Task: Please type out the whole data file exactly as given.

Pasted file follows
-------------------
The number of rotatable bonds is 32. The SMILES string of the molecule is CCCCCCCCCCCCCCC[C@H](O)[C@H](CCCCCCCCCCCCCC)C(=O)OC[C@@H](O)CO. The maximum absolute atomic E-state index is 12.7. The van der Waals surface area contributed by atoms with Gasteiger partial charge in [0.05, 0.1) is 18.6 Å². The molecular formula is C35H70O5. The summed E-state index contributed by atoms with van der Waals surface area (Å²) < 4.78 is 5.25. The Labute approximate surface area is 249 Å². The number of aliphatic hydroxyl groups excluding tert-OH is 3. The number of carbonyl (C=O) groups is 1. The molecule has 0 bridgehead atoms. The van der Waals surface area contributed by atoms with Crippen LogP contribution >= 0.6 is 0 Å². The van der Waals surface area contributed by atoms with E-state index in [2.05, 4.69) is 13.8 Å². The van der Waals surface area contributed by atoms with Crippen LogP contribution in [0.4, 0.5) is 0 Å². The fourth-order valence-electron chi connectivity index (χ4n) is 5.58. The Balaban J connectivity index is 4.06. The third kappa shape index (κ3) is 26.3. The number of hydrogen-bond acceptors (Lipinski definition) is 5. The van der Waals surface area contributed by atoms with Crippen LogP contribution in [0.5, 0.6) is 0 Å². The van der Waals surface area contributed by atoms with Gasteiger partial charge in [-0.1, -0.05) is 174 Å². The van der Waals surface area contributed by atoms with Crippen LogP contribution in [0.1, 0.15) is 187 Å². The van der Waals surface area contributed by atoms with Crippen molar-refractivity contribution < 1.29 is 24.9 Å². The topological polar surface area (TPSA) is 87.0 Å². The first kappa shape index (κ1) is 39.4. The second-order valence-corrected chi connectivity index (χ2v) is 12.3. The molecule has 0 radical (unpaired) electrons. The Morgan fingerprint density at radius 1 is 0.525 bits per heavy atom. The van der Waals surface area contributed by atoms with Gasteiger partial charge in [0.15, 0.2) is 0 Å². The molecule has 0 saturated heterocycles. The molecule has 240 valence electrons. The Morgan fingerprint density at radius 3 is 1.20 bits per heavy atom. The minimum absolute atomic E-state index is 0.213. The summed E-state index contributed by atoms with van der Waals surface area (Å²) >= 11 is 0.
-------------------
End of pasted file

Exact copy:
The number of rotatable bonds is 32. The SMILES string of the molecule is CCCCCCCCCCCCCCC[C@H](O)[C@H](CCCCCCCCCCCCCC)C(=O)OC[C@@H](O)CO. The maximum absolute atomic E-state index is 12.7. The van der Waals surface area contributed by atoms with Gasteiger partial charge in [0.05, 0.1) is 18.6 Å². The molecular formula is C35H70O5. The summed E-state index contributed by atoms with van der Waals surface area (Å²) < 4.78 is 5.25. The Labute approximate surface area is 249 Å². The number of aliphatic hydroxyl groups excluding tert-OH is 3. The number of carbonyl (C=O) groups is 1. The molecule has 0 bridgehead atoms. The van der Waals surface area contributed by atoms with Crippen LogP contribution >= 0.6 is 0 Å². The van der Waals surface area contributed by atoms with E-state index in [2.05, 4.69) is 13.8 Å². The van der Waals surface area contributed by atoms with Crippen LogP contribution in [0.4, 0.5) is 0 Å². The fourth-order valence-electron chi connectivity index (χ4n) is 5.58. The Balaban J connectivity index is 4.06. The third kappa shape index (κ3) is 26.3. The number of hydrogen-bond acceptors (Lipinski definition) is 5. The van der Waals surface area contributed by atoms with Crippen LogP contribution in [0.5, 0.6) is 0 Å². The van der Waals surface area contributed by atoms with Gasteiger partial charge in [-0.1, -0.05) is 174 Å². The van der Waals surface area contributed by atoms with Crippen LogP contribution in [0.1, 0.15) is 187 Å². The van der Waals surface area contributed by atoms with Crippen molar-refractivity contribution < 1.29 is 24.9 Å². The topological polar surface area (TPSA) is 87.0 Å². The first kappa shape index (κ1) is 39.4. The second-order valence-corrected chi connectivity index (χ2v) is 12.3. The molecule has 0 radical (unpaired) electrons. The Morgan fingerprint density at radius 1 is 0.525 bits per heavy atom. The van der Waals surface area contributed by atoms with Gasteiger partial charge in [0.15, 0.2) is 0 Å². The molecule has 0 saturated heterocycles. The molecule has 240 valence electrons. The Morgan fingerprint density at radius 3 is 1.20 bits per heavy atom. The minimum absolute atomic E-state index is 0.213. The summed E-state index contributed by atoms with van der Waals surface area (Å²) >= 11 is 0.